In 2009, breeding pig herd MRSA prevalence was over 40 per cent in Germany, the Netherlands and Belgium.

What Are Pig Imports Currently Like?

Live pig imports last year totalled 213,000 head in 2014. Of this, 108,000 were over 50 kilos and ready for slaughter, 105,000 were under 50 kilos and 120 were breeding animals. This is around four per cent of overall UK pig numbers, calculated at 4.8 million head in the June census.

"The Alliance to Save our Antibiotics have been warning for years that UK pig farms could develop MRSA, as they have done across Europe, and that government should be testing routinely for this."
Soil Association

Recently the UK has imported:

  • 340,000 pigs in 2013
  • 685,000 pigs in 2012

Since 2012, live pigs have been brought into the UK from Belgium, Denmark, France, Germany, the Republic of Ireland and Sweden. Outside of the EU, the UK has bought pigs from Canada and the US.

MRSA Protocol

Importing pigs and pork is considered a biosecurity risk for disease in general. For this reason the National Pig Association has introduced a scheme to monitor MRSA. There are two parts to this:

  1. Working with pig breeding companies and the industry, the NPA has demanded “proper testing of stock before departure from the source country”. Quarantining follows of four to six weeks.
  2. Pig farm veterinarians send samples to the Animal Plant Health Agency for testing when pigs look unwell on farms.

These standards are voluntary because MRSA is not a notifiable disease. However, Red Tractor assurance – which covers 92 per cent of UK pork - includes the NPA import protocol and requires veterinarians to send samples into APHA.

The Soil Association has called for antibiotic usage to be minimised on farms and on the government to routinely test for MRSA.

The Guardian’s Study

An investigation by the Daily newspaper The Guardian found pork products sold in Sainsbury’s, Asda, Tesco and the Co-operative to have MRSA CC398. Nine packets – eight Danish and one Irish – were infected with CC398, of a sample of 100 packets of pork chops, bacon and gammon.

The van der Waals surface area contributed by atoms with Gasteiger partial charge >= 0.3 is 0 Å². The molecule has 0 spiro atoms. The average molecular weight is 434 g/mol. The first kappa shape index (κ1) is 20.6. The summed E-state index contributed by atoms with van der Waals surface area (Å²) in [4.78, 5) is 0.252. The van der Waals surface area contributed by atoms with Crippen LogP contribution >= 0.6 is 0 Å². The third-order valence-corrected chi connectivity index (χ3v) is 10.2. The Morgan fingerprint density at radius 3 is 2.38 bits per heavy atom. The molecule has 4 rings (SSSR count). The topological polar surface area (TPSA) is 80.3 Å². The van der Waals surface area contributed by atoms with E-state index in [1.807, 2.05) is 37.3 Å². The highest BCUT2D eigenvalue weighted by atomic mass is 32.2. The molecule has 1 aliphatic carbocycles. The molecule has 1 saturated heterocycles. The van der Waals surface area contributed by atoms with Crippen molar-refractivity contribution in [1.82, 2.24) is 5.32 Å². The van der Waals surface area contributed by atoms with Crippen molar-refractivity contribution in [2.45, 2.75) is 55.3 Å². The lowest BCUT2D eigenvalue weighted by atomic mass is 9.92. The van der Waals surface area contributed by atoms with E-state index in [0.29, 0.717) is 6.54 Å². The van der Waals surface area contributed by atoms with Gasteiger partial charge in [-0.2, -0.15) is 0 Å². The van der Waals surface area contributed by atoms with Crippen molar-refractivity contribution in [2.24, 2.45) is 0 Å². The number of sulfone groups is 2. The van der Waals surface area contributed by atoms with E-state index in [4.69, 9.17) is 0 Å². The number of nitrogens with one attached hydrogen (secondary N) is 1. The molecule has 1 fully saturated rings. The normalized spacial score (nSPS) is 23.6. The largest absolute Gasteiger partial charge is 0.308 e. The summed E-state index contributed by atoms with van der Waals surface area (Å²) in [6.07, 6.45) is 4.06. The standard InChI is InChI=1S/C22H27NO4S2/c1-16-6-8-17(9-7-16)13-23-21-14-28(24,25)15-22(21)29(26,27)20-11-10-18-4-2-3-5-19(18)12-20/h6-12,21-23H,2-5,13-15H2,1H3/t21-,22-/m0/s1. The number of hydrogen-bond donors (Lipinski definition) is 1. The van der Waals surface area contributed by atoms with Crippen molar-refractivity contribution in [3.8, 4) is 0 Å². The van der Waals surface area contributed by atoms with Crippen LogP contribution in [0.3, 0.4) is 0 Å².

Outlining the University of Cambridge’s finding, The Guardian said: “None of the British pork tested by the Guardian was infected with CC398, but a similar study carried out by the Alliance to Save Antibiotics, a campaign group which includes the Soil Association, did identify the superbug in pork from British farms.”

The Guardian said the findings “confirm” the British pork supply chain has CC 398 from British farms.

What is the Risk Onfarm?

Most cases of MRSA are associated with farmers and stockmen. How the patient reacts varies from cases to cases, although generally, the reaction is a skin infection manifesting itself in a rash.

The bugs are very good at living up the noses of pigs but not so well adapted to man. Down the food supply chain, abattoir workers and people in food processing are also at risk, meaning precautions like covering cuts and regular hand-washing are advised.

Some people have developed blood poisoning and it has affected babies through umbilical cord infections.

As for the antibiotics themselves, obligatory withdrawal periods, often of 28 days, are placed on antimicrobial products for food animals.

This means an animal does not receive antibiotics for a predetermined time before the date of slaughter. For this reason meat and milk should not contain antibiotic traces.

An Antibiotic Free Label for Meat

With consumers aware of the dangers of antibiotic resistant bacteria, a label denoting meat produced in systems free from antibiotics could demand a premium price.

This could also follow a tightening of legislation around the use of antimicrobial drugs, spearheaded by the World Health Organisation.

An article in The Guardian said: “What health campaigners want is for retailers and suppliers to demonstrate plans to phase out routine prophylactic use of antibiotics, including a ban on the mass use of medication in feed.

“However, they pointedly criticise the recent attention given to antibiotic-free labels on food.”

A blanket approach to banning antimicrobials in a livestock production system could compromise animal welfare, as well as splitting meat products into a two-tier market – those with antibiotics, and those without.

Sick animals may go untreated because of a reluctance to lose the label. There is also the possible issue of heightened biosecurity measures restricting barn enrichment.

EU law states pigs must be able to access manipulable items to work the snout in foraging activities, which, in a high biosecurity system, poses a disease threat, along with anything else coming in from the outside.

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Michael Priestley